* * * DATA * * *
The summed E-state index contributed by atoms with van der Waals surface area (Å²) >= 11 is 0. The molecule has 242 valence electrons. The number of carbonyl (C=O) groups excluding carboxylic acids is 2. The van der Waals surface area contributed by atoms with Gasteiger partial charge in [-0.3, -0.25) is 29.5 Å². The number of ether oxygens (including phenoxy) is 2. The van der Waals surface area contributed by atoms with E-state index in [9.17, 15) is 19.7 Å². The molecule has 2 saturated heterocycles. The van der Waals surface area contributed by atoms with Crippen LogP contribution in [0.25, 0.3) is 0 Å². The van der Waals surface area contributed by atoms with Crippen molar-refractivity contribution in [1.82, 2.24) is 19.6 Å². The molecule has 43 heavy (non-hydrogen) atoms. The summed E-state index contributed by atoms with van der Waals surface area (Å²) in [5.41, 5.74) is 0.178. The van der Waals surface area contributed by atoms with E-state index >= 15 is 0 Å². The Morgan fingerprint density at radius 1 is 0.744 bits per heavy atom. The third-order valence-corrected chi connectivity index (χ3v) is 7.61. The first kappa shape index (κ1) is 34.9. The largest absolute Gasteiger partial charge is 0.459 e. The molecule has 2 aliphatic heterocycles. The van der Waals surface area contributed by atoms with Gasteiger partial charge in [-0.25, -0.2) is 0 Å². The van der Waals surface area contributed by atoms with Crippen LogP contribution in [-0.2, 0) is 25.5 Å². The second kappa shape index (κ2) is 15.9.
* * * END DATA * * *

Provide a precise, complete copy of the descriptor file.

The summed E-state index contributed by atoms with van der Waals surface area (Å²) >= 11 is 0. The molecule has 242 valence electrons. The number of carbonyl (C=O) groups excluding carboxylic acids is 2. The van der Waals surface area contributed by atoms with Gasteiger partial charge in [-0.3, -0.25) is 29.5 Å². The number of ether oxygens (including phenoxy) is 2. The van der Waals surface area contributed by atoms with E-state index in [9.17, 15) is 19.7 Å². The molecule has 2 saturated heterocycles. The van der Waals surface area contributed by atoms with Crippen LogP contribution in [0.25, 0.3) is 0 Å². The van der Waals surface area contributed by atoms with Crippen molar-refractivity contribution in [1.82, 2.24) is 19.6 Å². The molecule has 43 heavy (non-hydrogen) atoms. The summed E-state index contributed by atoms with van der Waals surface area (Å²) in [5.41, 5.74) is 0.178. The van der Waals surface area contributed by atoms with E-state index >= 15 is 0 Å². The Morgan fingerprint density at radius 1 is 0.744 bits per heavy atom. The third-order valence-corrected chi connectivity index (χ3v) is 7.61. The first kappa shape index (κ1) is 34.9. The largest absolute Gasteiger partial charge is 0.459 e. The molecule has 2 aliphatic heterocycles. The van der Waals surface area contributed by atoms with Gasteiger partial charge in [-0.25, -0.2) is 0 Å². The van der Waals surface area contributed by atoms with Crippen LogP contribution in [-0.2, 0) is 25.5 Å². The second kappa shape index (κ2) is 15.9.